- Regular water changes are necessary to dilute the accumulated ammonia and nitrites until the beneficial bacteria take over that task
- You need to perform more frequent water changes (daily) during fish-in cycles
- The cycle is complete when ammonia and nitrites remain at 0 and nitrates don’t go over 20 ppm
- The entire cycle may last between 2 to 6 weeks, depending on the situation; fish-in cycles tend to last longer due to the process being slower for safety reasons
As a general idea, a good water tester kit is absolutely necessary during the process.
This will allow you to track the cycling and learn when to perform water changes to dilute excess ammonia and nitrites.
How big should your aquarium be? This is the first problem to solve because the tank’s size isn’t only a matter of aesthetics.
For instance, smaller tanks get dirty faster and require more maintenance. But larger tanks take more time to clean and come with significantly larger investments.
When it comes to figuring out your tank’s size, consider the following:
- The fish’s size and number – You want your fish to have sufficient space because overcrowding can have deadly consequences in the long run. Having too many fish in the same tank translates to excess poop and fish stress, causing fish to fall sick and die. Overcrowding also leads to extreme competition over food, space, and other resources, including oxygen. So, it’s not uncommon for fish to experience hypoxia in overcrowded environments.
- Your vision – The tank decorations, plants, substrate, and tank equipment will all take up space in the tank. If the tank is too small, there may not be sufficient room to set your vision in motion. Invest in a large-enough aquarium to hold all the equipment and decorations and accommodate all fish and plants at the same time.
- Your finances – Glass tanks can be quite expensive, but this isn’t your only concern. You also need to spend money on the fish necessary to fill the tank, a reliable filtration system, a heater, a water tester kit, substrate, decorations, live rocks, a pump, etc. There are plenty of moving parts that come into play here.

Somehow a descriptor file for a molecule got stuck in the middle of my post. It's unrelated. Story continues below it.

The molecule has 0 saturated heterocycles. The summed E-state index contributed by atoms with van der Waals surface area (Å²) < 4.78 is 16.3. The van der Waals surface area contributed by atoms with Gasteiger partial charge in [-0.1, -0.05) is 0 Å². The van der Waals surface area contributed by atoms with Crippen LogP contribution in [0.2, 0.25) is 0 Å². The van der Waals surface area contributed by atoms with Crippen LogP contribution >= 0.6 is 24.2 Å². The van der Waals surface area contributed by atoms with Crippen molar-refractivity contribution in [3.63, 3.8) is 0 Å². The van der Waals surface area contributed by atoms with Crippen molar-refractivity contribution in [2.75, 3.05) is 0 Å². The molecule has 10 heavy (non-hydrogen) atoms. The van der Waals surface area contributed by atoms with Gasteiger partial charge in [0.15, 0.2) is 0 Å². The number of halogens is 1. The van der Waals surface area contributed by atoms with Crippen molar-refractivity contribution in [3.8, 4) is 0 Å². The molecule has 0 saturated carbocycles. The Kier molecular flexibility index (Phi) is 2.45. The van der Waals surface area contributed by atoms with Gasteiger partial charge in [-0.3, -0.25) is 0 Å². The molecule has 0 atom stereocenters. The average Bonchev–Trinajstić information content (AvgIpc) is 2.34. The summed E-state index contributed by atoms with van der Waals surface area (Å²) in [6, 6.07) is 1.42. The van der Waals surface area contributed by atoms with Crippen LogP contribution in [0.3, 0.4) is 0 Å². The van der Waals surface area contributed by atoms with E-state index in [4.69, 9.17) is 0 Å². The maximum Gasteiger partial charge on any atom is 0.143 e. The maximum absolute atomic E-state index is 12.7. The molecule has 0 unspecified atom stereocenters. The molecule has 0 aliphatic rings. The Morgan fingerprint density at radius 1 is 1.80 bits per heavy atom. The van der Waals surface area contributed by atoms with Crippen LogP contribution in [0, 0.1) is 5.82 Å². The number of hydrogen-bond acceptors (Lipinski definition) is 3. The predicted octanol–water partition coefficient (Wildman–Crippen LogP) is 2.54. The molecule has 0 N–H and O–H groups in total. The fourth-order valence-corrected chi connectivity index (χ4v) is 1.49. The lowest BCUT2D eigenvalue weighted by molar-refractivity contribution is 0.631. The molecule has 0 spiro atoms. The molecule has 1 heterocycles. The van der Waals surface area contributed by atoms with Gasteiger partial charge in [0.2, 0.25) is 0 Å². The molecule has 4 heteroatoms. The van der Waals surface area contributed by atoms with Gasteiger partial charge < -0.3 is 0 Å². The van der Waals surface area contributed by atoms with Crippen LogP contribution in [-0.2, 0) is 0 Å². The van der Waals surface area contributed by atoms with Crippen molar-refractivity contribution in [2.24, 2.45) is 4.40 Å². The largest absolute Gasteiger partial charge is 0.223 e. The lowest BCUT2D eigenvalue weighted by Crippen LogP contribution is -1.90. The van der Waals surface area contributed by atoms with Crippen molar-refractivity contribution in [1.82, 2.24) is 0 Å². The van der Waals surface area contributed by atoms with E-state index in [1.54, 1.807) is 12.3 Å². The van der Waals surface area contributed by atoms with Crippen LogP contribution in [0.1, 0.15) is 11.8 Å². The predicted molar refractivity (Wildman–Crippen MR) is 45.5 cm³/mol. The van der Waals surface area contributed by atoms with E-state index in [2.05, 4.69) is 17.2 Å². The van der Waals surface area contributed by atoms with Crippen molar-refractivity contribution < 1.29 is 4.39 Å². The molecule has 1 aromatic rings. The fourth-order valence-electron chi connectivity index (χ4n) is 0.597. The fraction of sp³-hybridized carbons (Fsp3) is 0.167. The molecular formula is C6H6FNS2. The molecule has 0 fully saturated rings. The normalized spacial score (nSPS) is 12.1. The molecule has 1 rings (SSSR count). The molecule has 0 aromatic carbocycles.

As a beginner, I recommend going for a 20-gallon piece. This is perfect for your trial period until you get more accustomed to the fishkeeping business.
The stand plays an important aesthetic and practical role. The piece will also influence your tank’s size because the tank and stand need to be made for one another.
You want a sturdy and aesthetically-pleasing piece that will complement your tank’s outline at the same time.
Make sure it’s strong enough to support a fully loaded glass tank since fully set-up aquariums can get quite heavy.
There’s a lot to discuss here, so I’ll try to keep it short. You have multiple options available when it comes to the substrate, such as sand, gravel, rocks, bare-bottom tanks, enriched soil, etc.
Each of these come with its own pluses and minuses, so let’s dive into them to give you a better perspective on the matter:
- Sand – This is the preferred type of substrate for most aquarists. Sand looks great in pretty much any aquatic setup and comes in different colors and with different particle sizes. Most fish also prefer it since it mimics their natural environment. The problem with sand is that it can clog the filter if it’s fine enough. It will also create anaerobic pockets underneath due to the particles being too fine to allow for proper water circulation.
- Enriched soil – This is great for live plants because it contains all the nutrients necessary for them to thrive. This is great for high-tech aquariums heavy with live plants, shrimp, and tropical fish. The problem is that enriched soil isn’t too aesthetically diverse, and it drops the water’s pH below 7. That’s because this is an active substrate, making it less-than-ideal for fish species that prefer pH levels above 8.
- Gravel – Gravel is also great for aesthetic reasons since it comes in numerous colors and grain sizes. However, it’s not fitting for bottom dwellers since these fish can ingest some of the rock sand and choke on them. Gravel is also inert (contains no minerals), just like sand, so it’s unfitting for rooted plants. You need to use root tabs to provide rooted plants with all the nutrients they need along the way.
- Peat – Peat is a mix of decomposed plant matter and is great for live plants thanks to its highly nutritious content. Many aquarists mix peat in their soil substrate to boost the soil’s nutritional qualities. The issue is that peat contains tannins which color the tank water in a cognac-like nuance.
- Crushed coral – This one is great for African cichlids, which prefer higher pH levels. Not so great for fish species that prefer lower pH.